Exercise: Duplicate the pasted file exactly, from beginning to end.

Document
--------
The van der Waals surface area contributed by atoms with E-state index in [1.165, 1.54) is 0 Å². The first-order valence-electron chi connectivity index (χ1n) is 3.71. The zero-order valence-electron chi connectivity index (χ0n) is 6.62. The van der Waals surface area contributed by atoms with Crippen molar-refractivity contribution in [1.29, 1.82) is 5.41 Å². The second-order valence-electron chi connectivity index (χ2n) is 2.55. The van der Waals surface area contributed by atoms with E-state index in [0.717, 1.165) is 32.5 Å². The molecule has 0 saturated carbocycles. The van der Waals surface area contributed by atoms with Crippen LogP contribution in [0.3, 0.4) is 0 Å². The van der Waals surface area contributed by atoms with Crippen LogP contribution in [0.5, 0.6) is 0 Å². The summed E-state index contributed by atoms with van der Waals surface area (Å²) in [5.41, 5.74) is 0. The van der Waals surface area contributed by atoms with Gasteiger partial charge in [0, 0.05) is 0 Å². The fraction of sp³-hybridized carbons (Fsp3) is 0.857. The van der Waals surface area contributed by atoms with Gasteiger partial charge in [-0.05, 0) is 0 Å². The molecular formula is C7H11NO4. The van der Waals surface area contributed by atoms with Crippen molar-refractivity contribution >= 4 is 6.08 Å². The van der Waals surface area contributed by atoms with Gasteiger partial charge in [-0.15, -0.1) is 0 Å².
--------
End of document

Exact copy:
The van der Waals surface area contributed by atoms with E-state index in [1.165, 1.54) is 0 Å². The first-order valence-electron chi connectivity index (χ1n) is 3.71. The zero-order valence-electron chi connectivity index (χ0n) is 6.62. The van der Waals surface area contributed by atoms with Crippen molar-refractivity contribution in [1.29, 1.82) is 5.41 Å². The second-order valence-electron chi connectivity index (χ2n) is 2.55. The van der Waals surface area contributed by atoms with E-state index in [0.717, 1.165) is 32.5 Å². The molecule has 0 saturated carbocycles. The van der Waals surface area contributed by atoms with Crippen LogP contribution in [0.3, 0.4) is 0 Å². The van der Waals surface area contributed by atoms with Crippen LogP contribution in [0.5, 0.6) is 0 Å². The summed E-state index contributed by atoms with van der Waals surface area (Å²) in [5.41, 5.74) is 0. The van der Waals surface area contributed by atoms with Gasteiger partial charge in [0, 0.05) is 0 Å². The fraction of sp³-hybridized carbons (Fsp3) is 0.857. The van der Waals surface area contributed by atoms with Gasteiger partial charge in [-0.05, 0) is 0 Å². The molecular formula is C7H11NO4. The van der Waals surface area contributed by atoms with Crippen molar-refractivity contribution >= 4 is 6.08 Å². The van der Waals surface area contributed by atoms with Gasteiger partial charge in [-0.15, -0.1) is 0 Å².